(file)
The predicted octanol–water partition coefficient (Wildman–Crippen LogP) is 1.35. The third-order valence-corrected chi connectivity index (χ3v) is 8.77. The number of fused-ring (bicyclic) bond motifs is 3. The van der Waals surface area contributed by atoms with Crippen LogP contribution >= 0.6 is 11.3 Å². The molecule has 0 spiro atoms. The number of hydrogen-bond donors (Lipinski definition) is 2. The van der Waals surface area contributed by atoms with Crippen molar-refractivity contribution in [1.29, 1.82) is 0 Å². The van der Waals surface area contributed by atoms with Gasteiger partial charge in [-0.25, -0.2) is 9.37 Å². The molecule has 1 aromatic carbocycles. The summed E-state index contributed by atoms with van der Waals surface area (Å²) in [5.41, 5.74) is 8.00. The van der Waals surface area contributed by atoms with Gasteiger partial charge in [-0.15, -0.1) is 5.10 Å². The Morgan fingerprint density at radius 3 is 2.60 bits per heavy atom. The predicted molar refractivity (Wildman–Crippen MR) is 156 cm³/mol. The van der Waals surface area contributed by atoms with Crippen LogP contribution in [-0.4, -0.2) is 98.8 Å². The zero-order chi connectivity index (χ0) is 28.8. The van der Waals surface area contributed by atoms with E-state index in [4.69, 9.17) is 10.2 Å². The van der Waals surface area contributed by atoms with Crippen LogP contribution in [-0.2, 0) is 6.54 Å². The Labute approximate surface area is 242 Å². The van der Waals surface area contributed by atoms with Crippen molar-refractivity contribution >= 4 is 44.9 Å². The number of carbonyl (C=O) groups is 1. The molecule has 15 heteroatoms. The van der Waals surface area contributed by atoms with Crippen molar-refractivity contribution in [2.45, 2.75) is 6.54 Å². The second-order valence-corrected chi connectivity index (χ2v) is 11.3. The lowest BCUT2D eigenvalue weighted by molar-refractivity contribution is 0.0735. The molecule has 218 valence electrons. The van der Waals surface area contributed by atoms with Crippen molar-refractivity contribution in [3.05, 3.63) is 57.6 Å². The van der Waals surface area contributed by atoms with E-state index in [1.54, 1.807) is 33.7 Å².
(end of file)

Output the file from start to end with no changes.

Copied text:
The predicted octanol–water partition coefficient (Wildman–Crippen LogP) is 1.35. The third-order valence-corrected chi connectivity index (χ3v) is 8.77. The number of fused-ring (bicyclic) bond motifs is 3. The van der Waals surface area contributed by atoms with Crippen LogP contribution >= 0.6 is 11.3 Å². The molecule has 0 spiro atoms. The number of hydrogen-bond donors (Lipinski definition) is 2. The van der Waals surface area contributed by atoms with Crippen molar-refractivity contribution in [1.29, 1.82) is 0 Å². The van der Waals surface area contributed by atoms with Gasteiger partial charge in [-0.25, -0.2) is 9.37 Å². The molecule has 1 aromatic carbocycles. The summed E-state index contributed by atoms with van der Waals surface area (Å²) in [5.41, 5.74) is 8.00. The van der Waals surface area contributed by atoms with Gasteiger partial charge in [-0.15, -0.1) is 5.10 Å². The Morgan fingerprint density at radius 3 is 2.60 bits per heavy atom. The predicted molar refractivity (Wildman–Crippen MR) is 156 cm³/mol. The van der Waals surface area contributed by atoms with Crippen LogP contribution in [-0.4, -0.2) is 98.8 Å². The zero-order chi connectivity index (χ0) is 28.8. The van der Waals surface area contributed by atoms with E-state index in [4.69, 9.17) is 10.2 Å². The van der Waals surface area contributed by atoms with Crippen LogP contribution in [-0.2, 0) is 6.54 Å². The Labute approximate surface area is 242 Å². The van der Waals surface area contributed by atoms with Crippen molar-refractivity contribution >= 4 is 44.9 Å². The number of carbonyl (C=O) groups is 1. The molecule has 15 heteroatoms. The van der Waals surface area contributed by atoms with Crippen molar-refractivity contribution in [2.45, 2.75) is 6.54 Å². The second-order valence-corrected chi connectivity index (χ2v) is 11.3. The lowest BCUT2D eigenvalue weighted by molar-refractivity contribution is 0.0735. The molecule has 218 valence electrons. The van der Waals surface area contributed by atoms with Crippen molar-refractivity contribution in [3.05, 3.63) is 57.6 Å². The van der Waals surface area contributed by atoms with E-state index in [1.54, 1.807) is 33.7 Å².